I was just wondering if it is possible to derive the set $A-B$ using just union and intersection. I've tried all different ways and even tried adding a new set C and tried with that but didn't work out. I am questioning is it even possible?


$A-B$ cannot be realised by unions and intersections alone, even if an ambient set is brought in.

The union and intersection operations correspond to the $\lor$ and $\land$ operators of Boolean logic. These operators are monotone – changing any of their arguments from $0$ to $1$ never changes the result from $1$ to $0$. But $A-B$ corresponds to $A\land\neg B$, which is not monotone.

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    $\begingroup$ Your result on monotone operators is more difficult to prove than the question, which only requires an elementary argument, see my answer. $\endgroup$ – J.-E. Pin May 26 at 5:17
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    $\begingroup$ Your question is a better servant of the present @J.-E.Pin , but this answer is a better servant of the future. $\endgroup$ – Dannie May 26 at 12:31
  • $\begingroup$ @Dannie: You may be interested in my answer for how one can naturally and intuitively derive the key idea used in Parcly's answer. $\endgroup$ – user21820 May 26 at 12:53

Here is a minimal counterexample.

Let $X = \{0,1\}$. Then the subset $S = \{ \emptyset, \{1\}, \{0,1\}\}$ of $\mathcal{P}(X)$ is closed under intersection and union, as you can easily verify. However, $\{0,1\} - \{1\} = \{0\}$ is not in $S$. Therefore $\{0\}$ cannot be obtained from $\{0,1\}$ and $\{1\}$ just by using union and intersection.


Here's an abstract way to approach it, which - while more complicated than necessary (just look at J.-E. Pin's counterexample) - may be useful for such arguments more generally:

Remember that forming $A-B$ from $A$ consists of throwing out the whole set of things $A$ and $B$ have in common. Now this is a problem: "$\cup$" doesn't throw anything out at all, and "$\cap$" throws out everything except the things $A$ and $B$ have in common. Intuitively, repeatedly applying $\cup$ and $\cap$ to $A$ and $B$ - however complicatedly we do so - will never manage to get rid of anything in both $A$ and $B$, so will never be able to yield $A-B$ (unless $A\cap B=\emptyset$ of course).

Now let's formalize that intuition.

First we'll need a precise definition of "built from $A$ and $B$ using $\cup$ and $\cap$." This is the following:

  • Let $\mathcal{C}_0=\{A,B\}$.

  • For $i\in\mathbb{N}$, let $$\mathcal{C}_{i+1}=\mathcal{C}_i\cup\{X\cup Y:X,Y\in\mathcal{C}_i\}\cup\{X\cap Y: X,Y\in\mathcal{C}_i\}.$$

  • Let $\mathcal{C}=\bigcup_{i\in\mathbb{N}}\mathcal{C}_i$.

This $\mathcal{C}$ is the set-of-sets we want.

Exercise: Show that $\mathcal{C}$ can also be defined as the smallest set-of-sets containing both $A$ and $B$ as elements and closed under $\cup$ and $\cap$. (This "top-down" definition is perhaps less constructive, but is also extremely useful.)

Now suppose $A\cap B\not=\emptyset$; we will prove the following:

Claim: For each $Z\in\mathcal{C}$, we have $A\cap B\subseteq Z$ (and hence $Z\not=A-B$).

Proof: Everything in $\mathcal{C}$ lives in some $\mathcal{C}_i$, so we can use induction.

  • Clearly every element of $\mathcal{C}_0$ contains $A\cap B$ as a subset.

  • Suppose every element of $\mathcal{C}_i$ contains $A\cap B$ as a subset; we want to show the same for $\mathcal{C}_{i+1}$. So let $Z\in\mathcal{C}_{i+1}$. There are three cases:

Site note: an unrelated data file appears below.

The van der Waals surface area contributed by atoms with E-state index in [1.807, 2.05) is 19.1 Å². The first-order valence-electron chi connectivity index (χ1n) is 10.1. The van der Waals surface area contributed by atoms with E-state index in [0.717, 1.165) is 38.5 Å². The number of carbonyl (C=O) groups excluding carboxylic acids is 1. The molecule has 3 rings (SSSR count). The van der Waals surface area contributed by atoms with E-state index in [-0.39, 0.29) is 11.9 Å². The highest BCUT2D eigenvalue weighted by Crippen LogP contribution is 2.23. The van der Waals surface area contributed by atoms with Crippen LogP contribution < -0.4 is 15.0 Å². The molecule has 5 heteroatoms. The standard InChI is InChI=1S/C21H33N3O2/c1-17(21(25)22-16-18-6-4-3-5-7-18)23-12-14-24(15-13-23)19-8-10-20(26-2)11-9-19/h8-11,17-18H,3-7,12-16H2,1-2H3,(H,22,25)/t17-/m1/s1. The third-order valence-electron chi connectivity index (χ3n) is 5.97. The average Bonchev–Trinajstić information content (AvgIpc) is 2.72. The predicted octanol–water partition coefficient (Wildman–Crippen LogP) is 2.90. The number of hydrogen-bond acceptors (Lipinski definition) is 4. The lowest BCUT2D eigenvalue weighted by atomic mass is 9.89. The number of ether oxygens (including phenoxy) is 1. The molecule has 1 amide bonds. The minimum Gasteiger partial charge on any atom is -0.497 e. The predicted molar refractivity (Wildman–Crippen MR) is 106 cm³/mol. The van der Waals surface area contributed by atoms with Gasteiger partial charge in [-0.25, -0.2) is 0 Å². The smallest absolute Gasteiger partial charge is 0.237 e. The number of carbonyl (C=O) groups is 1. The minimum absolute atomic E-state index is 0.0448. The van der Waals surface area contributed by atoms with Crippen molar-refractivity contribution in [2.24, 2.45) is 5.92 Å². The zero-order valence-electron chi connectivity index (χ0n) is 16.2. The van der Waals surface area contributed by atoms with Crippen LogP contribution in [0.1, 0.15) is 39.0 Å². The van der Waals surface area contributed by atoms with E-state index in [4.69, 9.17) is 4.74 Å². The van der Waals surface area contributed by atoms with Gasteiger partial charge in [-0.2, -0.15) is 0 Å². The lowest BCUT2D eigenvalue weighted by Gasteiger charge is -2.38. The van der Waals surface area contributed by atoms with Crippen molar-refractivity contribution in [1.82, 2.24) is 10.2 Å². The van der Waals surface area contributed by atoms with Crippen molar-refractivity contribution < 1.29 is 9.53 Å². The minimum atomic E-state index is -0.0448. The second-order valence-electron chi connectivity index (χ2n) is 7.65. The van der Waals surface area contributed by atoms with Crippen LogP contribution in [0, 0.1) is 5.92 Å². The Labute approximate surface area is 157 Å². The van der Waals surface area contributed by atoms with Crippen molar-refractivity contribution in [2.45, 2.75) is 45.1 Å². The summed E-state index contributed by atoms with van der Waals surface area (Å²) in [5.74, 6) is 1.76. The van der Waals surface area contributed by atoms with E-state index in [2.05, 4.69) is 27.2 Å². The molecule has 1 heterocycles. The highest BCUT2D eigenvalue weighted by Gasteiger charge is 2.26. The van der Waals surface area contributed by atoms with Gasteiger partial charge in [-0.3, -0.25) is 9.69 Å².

• $Z\in\mathcal{C}$: then we're done.

    • $Z=X\cup Y$ for some $X,Y\in\mathcal{C}_i$: by the induction hypothesis we have $A\cap B\subseteq X$, so since $X\subseteq X\cup Y$ we have $A\cap B\subseteq Z$.

    • $Z=X\cap Y$ for some $X,Y\in\mathcal{C}_i$: again by the induction hypothesis we have $A\cap B\subseteq X$ and $A\cap B\subseteq Y$, so $A\cap B\subseteq X\cap Y$.

And we're done!


Here is an elementary solution that should serve as an intuitive stepping stone to the very useful technique in Parcly Taxel's answer.

Consider the effects of adding elements to a set involved in a union or intersection. What happens? The union or intersection can either gain new elements or perhaps not change at all. It cannot lose elements. This is a simple way of grasping the concept called "monotone". But then it is very clear intuitively that you cannot obtain set difference by a formula that uses only union and intersection, because adding elements to $B$ cannot possibly remove elements from the original result. Thus if we start with $A$ non-empty and $B$ empty, the formula must produce $A$, but if we then add elements to $B$ to make it equal to $A$, the formula must produce $∅$, which is impossible by the above observation.

More concretely this should suggest the following simple counter-example (simpler than JEP's): If $A = B$ and are non-empty, then obviously any sequence of union/intersection operations will not produce any new set besides $A$, so obviously $A∖B = ∅$ cannot be produced.


If you see the definition of $A - B$, which is usually written as $A \setminus B$, it means the collection of all those elements of $A$ which are not in $B$. Therefore, the elements in $A \setminus B$ have the property that they are IN $A$ AND NOT IN $B$. We can write this as $A \cap B^c$, where $B^c$ is the complement of $B$ in the universal set being considered. In fact, this is a reason that $A \setminus B$ is called the "relative complement" of $B$ with respect to $A$.

  • $\begingroup$ Unions and intersections ONLY. No complements are allowed. See my answer. $\endgroup$ – Parcly Taxel May 26 at 4:26

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